Around 100km (62mi) from Nova Scotia’s capital, Halifax, you’ll find the charming town of Lunenburg – one of the Atlantic Coast’s most popular destinations, which was named a Unesco World Heritage Site in 1995. Best-known for the brightly colored buildings lining its streets and its postcard-perfect harbor, there’s no shortage of things to do in this little fishing village. Here are 12 of our top recommendations.
Housed in a bright red building on Lunenburg’s waterfront, you can’t miss the Fisheries Museum of the Atlantic. Inside, you’ll find an extensive aquarium with hands-on activities, as well as numerous exhibits and the Ice House Theatre. Located on the third floor of the museum, it was once the ice house for the fish processing plant and now shows educational films throughout the day. Outside, climb aboard Theresa E. Connor, Canada’s oldest dory schooner, and Cape Sable, a steel-hulled side trawler. Retired fishermen and captains act as historic interpreters on board the vessels.
It may be small, but Lunenburg hosts some amazing festivals throughout the year. The Boxwood Festival has a worldwide presence and embraces all types of traditional music, while The Folk Harbour Festival is Nova Scotia’s longest-running festival and one of the oldest in Canada. Music, dance, workshops and conferences over the course of four days in early August offer something for everyone. Other annual festivals include the Festival of Crafts and the Lunenburg Doc Fest (documentary film festival).
One of the most popular stops in Lunenburg is Ironworks Distillery, which gets its name from the 1893 heritage building it calls home (formerly a marine blacksmith’s shop that produced ironworks for the shipbuilding trade). The owners make all of their products from scratch, using mainly local ingredients and produce delicious liqueurs, brandy, rum, gin and vodka. Pop by the distillery for a tour and have a taste, or pick up a bottle of one of their premium spirits to take home.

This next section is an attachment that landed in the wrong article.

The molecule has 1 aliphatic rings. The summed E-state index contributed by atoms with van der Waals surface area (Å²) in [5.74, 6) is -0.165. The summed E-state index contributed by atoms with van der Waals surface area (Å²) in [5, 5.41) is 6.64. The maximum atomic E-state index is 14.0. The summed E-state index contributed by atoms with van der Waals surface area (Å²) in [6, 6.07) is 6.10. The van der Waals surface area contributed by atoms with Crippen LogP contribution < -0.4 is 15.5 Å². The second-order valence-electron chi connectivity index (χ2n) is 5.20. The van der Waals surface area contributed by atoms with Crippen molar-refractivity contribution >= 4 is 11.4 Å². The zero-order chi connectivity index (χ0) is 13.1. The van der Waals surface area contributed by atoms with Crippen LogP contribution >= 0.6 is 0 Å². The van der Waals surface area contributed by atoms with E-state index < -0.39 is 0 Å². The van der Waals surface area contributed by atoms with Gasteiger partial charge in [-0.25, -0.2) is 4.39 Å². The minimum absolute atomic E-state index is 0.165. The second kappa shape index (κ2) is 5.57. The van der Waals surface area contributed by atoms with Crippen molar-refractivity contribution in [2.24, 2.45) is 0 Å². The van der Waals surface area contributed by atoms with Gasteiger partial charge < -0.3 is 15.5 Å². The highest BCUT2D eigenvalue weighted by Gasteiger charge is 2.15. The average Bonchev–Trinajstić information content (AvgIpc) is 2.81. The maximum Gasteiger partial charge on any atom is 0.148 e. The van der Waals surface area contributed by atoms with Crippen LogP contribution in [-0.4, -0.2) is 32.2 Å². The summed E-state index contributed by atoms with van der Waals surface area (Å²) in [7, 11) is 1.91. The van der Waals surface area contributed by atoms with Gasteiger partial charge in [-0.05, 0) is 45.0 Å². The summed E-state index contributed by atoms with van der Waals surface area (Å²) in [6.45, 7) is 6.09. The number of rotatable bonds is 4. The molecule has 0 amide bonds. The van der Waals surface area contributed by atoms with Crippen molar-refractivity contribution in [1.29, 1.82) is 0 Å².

A designated National Historic Site built in 1793, Knaut-Rhuland House is a free museum managed by the Lunenburg Heritage Society that illuminates the lives of Lunenburg’s earliest settlers and their descendants. Costumed guides take you on a tour of Lunenburg life during the turn of the 19th century, pointing out the property’s many Georgian architectural elements, including the ‘Lunenburg Bump’ – a large overhanging dormer at the center of the front entrance, which is unique to the area. You’ll also be invited to witness a range of permanent and temporary exhibitions.
Built in 1921, the Bluenose was once the world’s fastest racing schooner and remained undefeated for 17 years. A national icon, it’s now a part of the country’s identity, appearing on the Canadian dime. A replica of the schooner, Bluenose II was later produced and now acts as Nova Scotia’s sailing ambassador. Relive its glory days by going on a 2-hour sail and exploring the vessel when docked in Lunenburg. You can even have a go at becoming a deckhand for the day.
Soak up Lunenburg’s harbor views in this casual setting as you indulge in some seriously good food. The award-winning chef of Salt Shaker Deli loves cooking with fresh seafood and prides himself on a menu full of local produce. Popular items include the seafood chowder, lobster roll and Greasy Marty’s thin-crust pizzas. There’s also a great selection of local wines and craft beers on the drinks menu to enjoy on the restaurant’s deck on warm summer nights. The owners also run the South Shore Fish Shack and Fleur de Sel Restaurant.